‘Tragic and senseless’: Prison for driver with brain tumour who killed pedestrian

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CALGARY — A judge has sentenced a man with a benign brain tumour, who lost consciousness while driving and killed a Calgary woman, to 27 months in prison. 

James Beagrie, 48, was originally charged with criminal negligence causing death after his truck hit Anjna Sharma, a mother of three, who had been on a walk during a work break in May 2017.

Beagrie pleaded guilty last fall to a lesser charge of dangerous driving causing death. 

Court heard he had been told by his doctor not to drive and, three months before killing Sharma, blacked out and got into a single-vehicle crash.

“I would describe this offence in two words — tragic and senseless,” Alberta Court of Queen’s Bench Justice Richard Neufeld said in his sentencing decision Thursday.

“Mr. Beagrie ignored all of those warnings and drove anyway, and he will live with that for the rest of his life. It’s exactly that type of behaviour that must be denounced and deterred so other lives can be saved.”

Neufeld said Beagrie deserved a sentence of 30 months, but he lowered it to 27 months because of the man’s “precarious medical condition.”

“In my view, justice without compassion is not justice at all … he is on borrowed time himself. A sentence of 2 1/2 years may turn out to be a life sentence,” said Neufeld.

The Crown had asked that Beagrie serve 2 1/2 years in prison. His defence lawyer suggested two years.

The judge also ordered Beagrie be banned from driving for 7 1/2 years after his release.

“If you do recover, as I hope you will, you will have served your debt to society and will deserve a chance after a period of time to return to normalcy,” Neufeld said.

“This ordeal does not need to define the rest of your life, just as I truly hope that it will not define the rest of the lives and happiness of the Sharma family in the years to come.”

On Monday, Beagrie apologized in court and promised not to drive when he get out of prison, unless it’s a matter of “life and limb.”

This report by The Canadian Press was first published Feb. 25, 2021.

— Follow @BillGraveland on Twitter

Bill Graveland, The Canadian Press

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Alberta

‘Brutal and callous:’ 15-year parole ineligibility for man who killed father

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CALGARY — A man who killed and dismembered his father has been sentenced to life in prison with no chance at parole for 15 years.

A jury found Zaineddin Al Aalak guilty in December of second-degree murder in the death of 53-year-old Mohamed Al Aalak. He was also convicted of offering an indignity to the man’s body.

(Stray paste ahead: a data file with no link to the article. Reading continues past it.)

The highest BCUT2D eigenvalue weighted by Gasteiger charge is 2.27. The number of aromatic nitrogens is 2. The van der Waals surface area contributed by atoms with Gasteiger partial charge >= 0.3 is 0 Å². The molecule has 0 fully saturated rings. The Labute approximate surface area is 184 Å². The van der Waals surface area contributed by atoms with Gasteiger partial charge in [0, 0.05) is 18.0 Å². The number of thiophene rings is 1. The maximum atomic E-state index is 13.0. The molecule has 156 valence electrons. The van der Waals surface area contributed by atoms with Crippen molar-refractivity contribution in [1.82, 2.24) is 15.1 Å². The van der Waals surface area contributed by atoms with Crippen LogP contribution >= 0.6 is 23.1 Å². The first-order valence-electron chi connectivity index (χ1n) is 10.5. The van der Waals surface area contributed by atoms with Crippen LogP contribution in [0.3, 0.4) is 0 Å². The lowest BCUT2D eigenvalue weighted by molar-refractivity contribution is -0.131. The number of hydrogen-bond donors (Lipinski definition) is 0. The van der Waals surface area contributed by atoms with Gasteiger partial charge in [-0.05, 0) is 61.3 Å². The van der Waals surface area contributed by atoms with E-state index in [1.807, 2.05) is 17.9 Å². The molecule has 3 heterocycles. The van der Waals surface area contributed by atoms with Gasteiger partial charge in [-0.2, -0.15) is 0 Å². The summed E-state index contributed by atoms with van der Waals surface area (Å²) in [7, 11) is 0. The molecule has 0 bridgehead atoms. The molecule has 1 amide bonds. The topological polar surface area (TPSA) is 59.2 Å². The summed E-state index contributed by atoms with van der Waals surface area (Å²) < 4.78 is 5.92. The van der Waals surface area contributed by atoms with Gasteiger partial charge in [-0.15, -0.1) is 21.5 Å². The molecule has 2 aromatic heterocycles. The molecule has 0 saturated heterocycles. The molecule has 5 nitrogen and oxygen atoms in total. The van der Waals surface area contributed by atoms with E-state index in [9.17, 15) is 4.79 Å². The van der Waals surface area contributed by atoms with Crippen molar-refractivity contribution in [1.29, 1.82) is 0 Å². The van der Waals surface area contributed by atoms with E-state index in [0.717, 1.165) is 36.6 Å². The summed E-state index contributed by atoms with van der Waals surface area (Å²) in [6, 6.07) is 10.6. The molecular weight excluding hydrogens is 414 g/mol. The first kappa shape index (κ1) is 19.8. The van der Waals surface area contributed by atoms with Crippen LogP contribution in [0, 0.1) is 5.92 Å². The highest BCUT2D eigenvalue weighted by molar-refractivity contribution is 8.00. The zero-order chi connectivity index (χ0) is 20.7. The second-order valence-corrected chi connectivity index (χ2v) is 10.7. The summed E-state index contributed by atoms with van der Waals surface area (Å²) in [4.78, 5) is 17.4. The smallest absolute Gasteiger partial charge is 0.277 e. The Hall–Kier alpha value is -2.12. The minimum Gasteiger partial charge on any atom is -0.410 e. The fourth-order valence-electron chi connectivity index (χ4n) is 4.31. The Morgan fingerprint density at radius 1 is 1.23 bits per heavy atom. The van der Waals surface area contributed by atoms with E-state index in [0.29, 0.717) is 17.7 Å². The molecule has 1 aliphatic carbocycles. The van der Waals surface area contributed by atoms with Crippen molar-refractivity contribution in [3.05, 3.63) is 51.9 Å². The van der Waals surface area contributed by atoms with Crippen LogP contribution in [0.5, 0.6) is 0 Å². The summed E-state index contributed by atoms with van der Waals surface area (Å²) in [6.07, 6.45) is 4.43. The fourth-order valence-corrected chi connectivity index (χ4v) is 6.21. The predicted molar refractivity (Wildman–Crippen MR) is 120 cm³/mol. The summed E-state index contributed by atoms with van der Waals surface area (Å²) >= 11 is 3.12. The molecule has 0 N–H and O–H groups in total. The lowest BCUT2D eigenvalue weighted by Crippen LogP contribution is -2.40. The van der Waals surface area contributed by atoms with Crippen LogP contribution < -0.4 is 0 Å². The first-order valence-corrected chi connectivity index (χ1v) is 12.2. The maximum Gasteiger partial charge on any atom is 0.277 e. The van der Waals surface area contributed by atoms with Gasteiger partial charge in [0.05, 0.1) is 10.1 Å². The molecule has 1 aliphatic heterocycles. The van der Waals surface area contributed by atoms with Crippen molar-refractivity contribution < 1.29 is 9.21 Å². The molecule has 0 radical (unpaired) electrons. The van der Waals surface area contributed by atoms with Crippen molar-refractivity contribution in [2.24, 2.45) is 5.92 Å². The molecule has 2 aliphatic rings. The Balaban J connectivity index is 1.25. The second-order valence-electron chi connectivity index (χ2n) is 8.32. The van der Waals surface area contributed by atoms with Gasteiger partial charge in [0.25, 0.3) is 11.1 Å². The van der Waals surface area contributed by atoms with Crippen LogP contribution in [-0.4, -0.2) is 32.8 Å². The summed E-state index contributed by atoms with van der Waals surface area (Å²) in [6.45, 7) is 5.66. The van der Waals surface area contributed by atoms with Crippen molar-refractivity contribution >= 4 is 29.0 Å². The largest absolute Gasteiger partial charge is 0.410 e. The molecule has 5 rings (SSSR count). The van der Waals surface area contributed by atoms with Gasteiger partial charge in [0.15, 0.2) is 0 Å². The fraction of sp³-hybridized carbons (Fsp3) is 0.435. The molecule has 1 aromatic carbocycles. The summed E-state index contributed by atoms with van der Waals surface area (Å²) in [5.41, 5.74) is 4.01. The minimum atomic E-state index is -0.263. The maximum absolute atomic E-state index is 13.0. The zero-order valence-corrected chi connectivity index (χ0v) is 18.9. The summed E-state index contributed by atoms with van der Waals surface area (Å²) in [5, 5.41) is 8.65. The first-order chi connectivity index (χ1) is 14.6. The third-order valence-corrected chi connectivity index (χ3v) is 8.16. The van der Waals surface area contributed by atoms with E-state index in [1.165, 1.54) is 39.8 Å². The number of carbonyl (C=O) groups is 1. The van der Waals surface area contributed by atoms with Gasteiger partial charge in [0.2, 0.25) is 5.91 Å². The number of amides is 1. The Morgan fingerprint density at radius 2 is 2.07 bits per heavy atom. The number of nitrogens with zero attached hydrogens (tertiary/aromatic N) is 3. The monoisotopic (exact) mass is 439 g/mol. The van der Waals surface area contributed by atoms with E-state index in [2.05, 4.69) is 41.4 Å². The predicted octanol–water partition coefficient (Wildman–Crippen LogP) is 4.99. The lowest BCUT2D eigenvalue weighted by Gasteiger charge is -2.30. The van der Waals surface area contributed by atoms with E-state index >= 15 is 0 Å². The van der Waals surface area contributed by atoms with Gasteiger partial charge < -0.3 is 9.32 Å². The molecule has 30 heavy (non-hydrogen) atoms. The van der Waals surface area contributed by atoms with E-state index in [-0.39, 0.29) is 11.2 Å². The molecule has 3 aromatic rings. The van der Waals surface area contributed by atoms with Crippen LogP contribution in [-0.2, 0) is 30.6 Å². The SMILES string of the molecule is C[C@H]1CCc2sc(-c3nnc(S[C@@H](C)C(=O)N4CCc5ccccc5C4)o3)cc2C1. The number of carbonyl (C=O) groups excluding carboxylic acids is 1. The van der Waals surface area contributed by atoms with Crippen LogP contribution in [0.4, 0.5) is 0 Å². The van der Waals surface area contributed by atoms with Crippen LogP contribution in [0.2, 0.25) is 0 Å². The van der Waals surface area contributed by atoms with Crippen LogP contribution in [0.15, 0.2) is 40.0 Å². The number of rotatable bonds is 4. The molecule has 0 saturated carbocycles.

Jurors rejected a claim by the 24-year-old that he was not criminally responsible because he was in the throes of a psychosis at the time of the killing and was unable to understand that his actions were wrong. 

Court heard that Zaineddin Al Aalak attacked his father from behind with a hammer and strangled him with his hands in July 2017. He dismembered and decapitated the body using power tools and dumped the parts at a construction site in Okotoks, a town south of Calgary.

Court of Queen’s Bench Justice David Labrenz said the crime was “brutal and callous” and that Al Aalak disposed of his father’s remains like they were “pieces of garbage.”

“There was a display of brutality at the time — and there was displayed a lack of compassion –over the way the father was killed and the way his body was treated after his death,” the judge said while giving his sentencing decision Thursday.

The conviction comes with an automatic life sentence, but court heard submissions from lawyers about how long Al Aalak should have to wait before he could apply for parole.

Crown prosecutor Carla MacPhail had requested a wait of 16 to 18 years.

“Part of Mohamad Al Aalak’s body was never actually recovered and found,” she said. “His right hand was never located by police and therefore was not able to be buried with … his remains … in Iraq.”

Al Aalak’s lawyer, Alain Hepner, suggested his client serve 13 or 14 years in prison before could ask for release.

Hepner said his client, still a young man who had been “the favourite son” before the killing, is remorseful.

“He has — and he knows — he has destroyed his family. He knows what he’s done. He knows what has happened.”

Al Aalak offered an apology.

“It was by my hands that he died and for this I am sorry and in grief beyond words,” he told the court.

“The reason this happened was because of an altered state of mind that I experienced. I am consigned to live with that reality nonetheless.”

This report by The Canadian Press was first published Feb. 25, 2021.

— Follow @BillGraveland on Twitter

Bill Graveland, The Canadian Press